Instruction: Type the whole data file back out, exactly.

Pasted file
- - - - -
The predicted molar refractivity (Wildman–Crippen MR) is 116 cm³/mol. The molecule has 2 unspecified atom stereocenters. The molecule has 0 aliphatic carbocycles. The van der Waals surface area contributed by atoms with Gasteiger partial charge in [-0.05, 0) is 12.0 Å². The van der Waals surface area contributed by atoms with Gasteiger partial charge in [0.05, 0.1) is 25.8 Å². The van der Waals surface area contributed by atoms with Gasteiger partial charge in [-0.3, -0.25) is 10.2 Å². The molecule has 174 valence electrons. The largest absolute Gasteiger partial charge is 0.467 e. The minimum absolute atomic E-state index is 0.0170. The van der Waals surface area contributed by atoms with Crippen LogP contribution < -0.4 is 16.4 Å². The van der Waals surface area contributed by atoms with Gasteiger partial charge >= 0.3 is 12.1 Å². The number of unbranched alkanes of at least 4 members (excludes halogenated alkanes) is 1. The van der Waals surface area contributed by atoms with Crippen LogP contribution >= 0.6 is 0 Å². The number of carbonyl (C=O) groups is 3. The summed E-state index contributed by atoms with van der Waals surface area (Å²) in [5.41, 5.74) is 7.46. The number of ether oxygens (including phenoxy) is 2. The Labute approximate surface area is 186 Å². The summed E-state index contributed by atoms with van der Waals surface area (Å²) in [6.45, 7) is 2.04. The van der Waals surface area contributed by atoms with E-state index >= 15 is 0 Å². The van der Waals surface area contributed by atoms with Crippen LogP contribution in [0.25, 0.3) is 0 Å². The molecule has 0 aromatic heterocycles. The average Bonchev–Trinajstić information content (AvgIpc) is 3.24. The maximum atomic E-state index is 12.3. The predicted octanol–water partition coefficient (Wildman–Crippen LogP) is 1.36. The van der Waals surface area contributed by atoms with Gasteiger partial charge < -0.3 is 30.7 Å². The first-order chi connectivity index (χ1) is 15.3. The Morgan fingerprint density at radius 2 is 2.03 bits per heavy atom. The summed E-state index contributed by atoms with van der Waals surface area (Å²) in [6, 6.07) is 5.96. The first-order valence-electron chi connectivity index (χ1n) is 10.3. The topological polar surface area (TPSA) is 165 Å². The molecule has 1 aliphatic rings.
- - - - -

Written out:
The predicted molar refractivity (Wildman–Crippen MR) is 116 cm³/mol. The molecule has 2 unspecified atom stereocenters. The molecule has 0 aliphatic carbocycles. The van der Waals surface area contributed by atoms with Gasteiger partial charge in [-0.05, 0) is 12.0 Å². The van der Waals surface area contributed by atoms with Gasteiger partial charge in [0.05, 0.1) is 25.8 Å². The van der Waals surface area contributed by atoms with Gasteiger partial charge in [-0.3, -0.25) is 10.2 Å². The molecule has 174 valence electrons. The largest absolute Gasteiger partial charge is 0.467 e. The minimum absolute atomic E-state index is 0.0170. The van der Waals surface area contributed by atoms with Crippen LogP contribution < -0.4 is 16.4 Å². The van der Waals surface area contributed by atoms with Gasteiger partial charge >= 0.3 is 12.1 Å². The number of unbranched alkanes of at least 4 members (excludes halogenated alkanes) is 1. The van der Waals surface area contributed by atoms with Crippen LogP contribution >= 0.6 is 0 Å². The number of carbonyl (C=O) groups is 3. The summed E-state index contributed by atoms with van der Waals surface area (Å²) in [5.41, 5.74) is 7.46. The number of ether oxygens (including phenoxy) is 2. The Labute approximate surface area is 186 Å². The summed E-state index contributed by atoms with van der Waals surface area (Å²) in [6.45, 7) is 2.04. The van der Waals surface area contributed by atoms with E-state index >= 15 is 0 Å². The van der Waals surface area contributed by atoms with Crippen LogP contribution in [0.25, 0.3) is 0 Å². The molecule has 0 aromatic heterocycles. The average Bonchev–Trinajstić information content (AvgIpc) is 3.24. The maximum atomic E-state index is 12.3. The predicted octanol–water partition coefficient (Wildman–Crippen LogP) is 1.36. The van der Waals surface area contributed by atoms with Gasteiger partial charge < -0.3 is 30.7 Å². The first-order chi connectivity index (χ1) is 15.3. The Morgan fingerprint density at radius 2 is 2.03 bits per heavy atom. The summed E-state index contributed by atoms with van der Waals surface area (Å²) in [6, 6.07) is 5.96. The first-order valence-electron chi connectivity index (χ1n) is 10.3. The topological polar surface area (TPSA) is 165 Å². The molecule has 1 aliphatic rings.